Even in the darkest tale of Science Fiction futures always end with hope. One of the first and darkest SF disaster novels, Wells' The Time Machine, ends with the new mankind beginning to progress again with the Morlocks defeated.

There was, in the sixties, a group of post-holocaust novels, mostly set after a massive atomic war. That is a scenario that is about as dark as you can conjure up. One that was very real, and still is, for those of us who were taught to "duck and cover" in grade school. Among them you find novels set after the holocaust such as A Canticle for Leibowitz and A Boy and His Dog and again everything has gone wrong and nuclear war just about destroyed civilization, but mankind survives and begins once more to triumph. On the Beach is the exception here, and it really is about the human spirit prevailing even in the face of total doom. In the backstory for Star Trek you have the Vulcans landing not long after Earth has suffered a nuclear disaster so traumatic that it changed the world views of the survivors in very positive ways. Even those very dark Mad Max movies always end with us being told the race survived and has begun again to move forward. Optimism.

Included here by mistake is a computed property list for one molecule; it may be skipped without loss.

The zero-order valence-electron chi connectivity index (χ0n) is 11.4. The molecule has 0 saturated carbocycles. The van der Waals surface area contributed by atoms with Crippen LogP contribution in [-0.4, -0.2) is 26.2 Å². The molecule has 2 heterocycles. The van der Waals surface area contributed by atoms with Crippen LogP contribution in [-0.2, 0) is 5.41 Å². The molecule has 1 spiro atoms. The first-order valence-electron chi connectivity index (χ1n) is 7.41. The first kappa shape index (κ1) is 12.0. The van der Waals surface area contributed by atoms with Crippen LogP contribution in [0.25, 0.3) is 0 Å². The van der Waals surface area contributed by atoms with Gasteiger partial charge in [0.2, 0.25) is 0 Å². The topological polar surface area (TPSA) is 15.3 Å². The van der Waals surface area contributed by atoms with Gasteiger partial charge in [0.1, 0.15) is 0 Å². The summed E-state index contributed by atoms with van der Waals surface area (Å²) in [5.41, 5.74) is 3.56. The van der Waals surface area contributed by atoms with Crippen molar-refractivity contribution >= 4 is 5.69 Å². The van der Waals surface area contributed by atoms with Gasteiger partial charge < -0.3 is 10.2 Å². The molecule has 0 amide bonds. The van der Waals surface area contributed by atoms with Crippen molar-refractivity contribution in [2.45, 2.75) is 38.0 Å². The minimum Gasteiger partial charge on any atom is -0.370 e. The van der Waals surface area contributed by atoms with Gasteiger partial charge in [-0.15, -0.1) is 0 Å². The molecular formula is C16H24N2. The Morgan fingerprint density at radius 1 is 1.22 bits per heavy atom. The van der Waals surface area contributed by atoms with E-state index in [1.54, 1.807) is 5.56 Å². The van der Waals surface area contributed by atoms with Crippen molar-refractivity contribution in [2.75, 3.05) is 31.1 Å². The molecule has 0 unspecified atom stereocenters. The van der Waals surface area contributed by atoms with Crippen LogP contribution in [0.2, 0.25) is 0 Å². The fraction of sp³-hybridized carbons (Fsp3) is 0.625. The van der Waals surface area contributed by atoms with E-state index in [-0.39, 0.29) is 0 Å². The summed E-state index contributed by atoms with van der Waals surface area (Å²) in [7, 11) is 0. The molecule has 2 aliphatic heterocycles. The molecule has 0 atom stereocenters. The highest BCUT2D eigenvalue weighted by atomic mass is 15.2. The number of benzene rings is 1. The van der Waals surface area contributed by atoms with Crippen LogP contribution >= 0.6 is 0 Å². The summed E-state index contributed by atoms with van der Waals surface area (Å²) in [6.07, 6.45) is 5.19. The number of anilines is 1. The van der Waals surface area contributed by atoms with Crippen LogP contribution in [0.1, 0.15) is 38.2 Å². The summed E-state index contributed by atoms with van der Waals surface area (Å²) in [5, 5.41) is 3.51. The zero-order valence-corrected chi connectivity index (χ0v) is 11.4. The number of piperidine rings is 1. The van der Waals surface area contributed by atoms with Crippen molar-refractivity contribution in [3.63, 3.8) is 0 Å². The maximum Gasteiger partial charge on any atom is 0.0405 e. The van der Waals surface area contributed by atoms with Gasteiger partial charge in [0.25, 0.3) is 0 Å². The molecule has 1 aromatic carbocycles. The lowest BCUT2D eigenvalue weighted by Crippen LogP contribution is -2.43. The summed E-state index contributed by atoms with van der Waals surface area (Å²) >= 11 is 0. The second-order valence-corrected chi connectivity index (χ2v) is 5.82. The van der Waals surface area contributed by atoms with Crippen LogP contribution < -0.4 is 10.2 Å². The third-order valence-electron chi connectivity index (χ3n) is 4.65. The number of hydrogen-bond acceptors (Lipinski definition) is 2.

We SF types are by genre and nature optimists. Individually we can be occasionally cantankerous, feel the same day-to-day pressures as mundane, and many of us are fairly sure the publishing industry is doomed. But still we write about the future from the assumption that there will be a future. And an interesting future at that.

Shared optimism is part of why SF readers and writers are fun to be with, interesting, and our gatherings are so famously open and welcoming. So welcome to the Nebula Awards Showcase, my fellow optimists. Join us where mankind has a long and interesting future, where human nature can overcome demons and dark spells, and we even have a few laughs along the way.


Introduction
NEBULA AWARD BEST NOVELLA - THE SPACETIME POOL
THE GOLDEN AGE - DAVID DRAKE
AN EXCERPT FROM THE NEBULA AWARD-WINNING BEST NOVEL - POWERS
SCIENCE FICTION IN THE FIFTIES: THE REAL GOLDEN AGE - ROBERT SILVERBERG
THE SOLSTICE AWARD
SELECTED COMMENTARIES - ALGIS BUDRYS
RULES OF THE GAME - KATE WILHELM
A CHANCE REMARK - MARTIN H. GREENBERG
WRITING SF IN THE SIXTIES - FREDERIK POHL AND ELIZABETH ANNE HULL
NEBULA AWARD BEST NOVELETTE - PRIDE AND PROMETHEUS
SCIENCE FICTION IN THE 1970S: THE TALE OF THE NERDY DUCKLING - KEVIN J. ANDERSON
NEBULA AWARD BEST SHORT STORY - TROPHY WIVES
INTO THE EIGHTIES - LYNN ABBEY
AUTHOR EMERITA - TALKING ABOUT FANGS
SCIENCE FICTION IN THE 1990S: WAITING FOR GODOT . . . OR MAYBE NOSFERATU - ...
THE RHYSLING AND DWARF STAR AWARD-WINNING POETRY
PLACE MAT BY MOEBIUS
EATING LIGHT
THE SEVEN DEVILS OF CENTRAL CALIFORNIA
THE ANDRE NORTON AWARD
AN EXCERPT FROM THE ANDRE NORTON AWARD-WINNING YOUNG ADULT NOVEL - FLORA'S DARE
MEDIUM WITH A MESSAGE - JODY LYNN NYE
AN EXCERPT FROM THE NEBULA AWARD-WINNING BEST SCRIPT - WALL-E
THE ACCEPTANCE SPEECH OF BRADBURY AWARD WINNER, JOSS WHEDON
AN APPRECIATION OF THE GRAND MASTER: HARRY HARRISON - TOM DOHERTY
THE STREETS OF ASHKELON - HARRY HARRISON
THE SFWA AUTHOR EMERITUS
PAST NEBULA AWARD WINNERS



Nebula Awards Showcase 2010 [ Download ]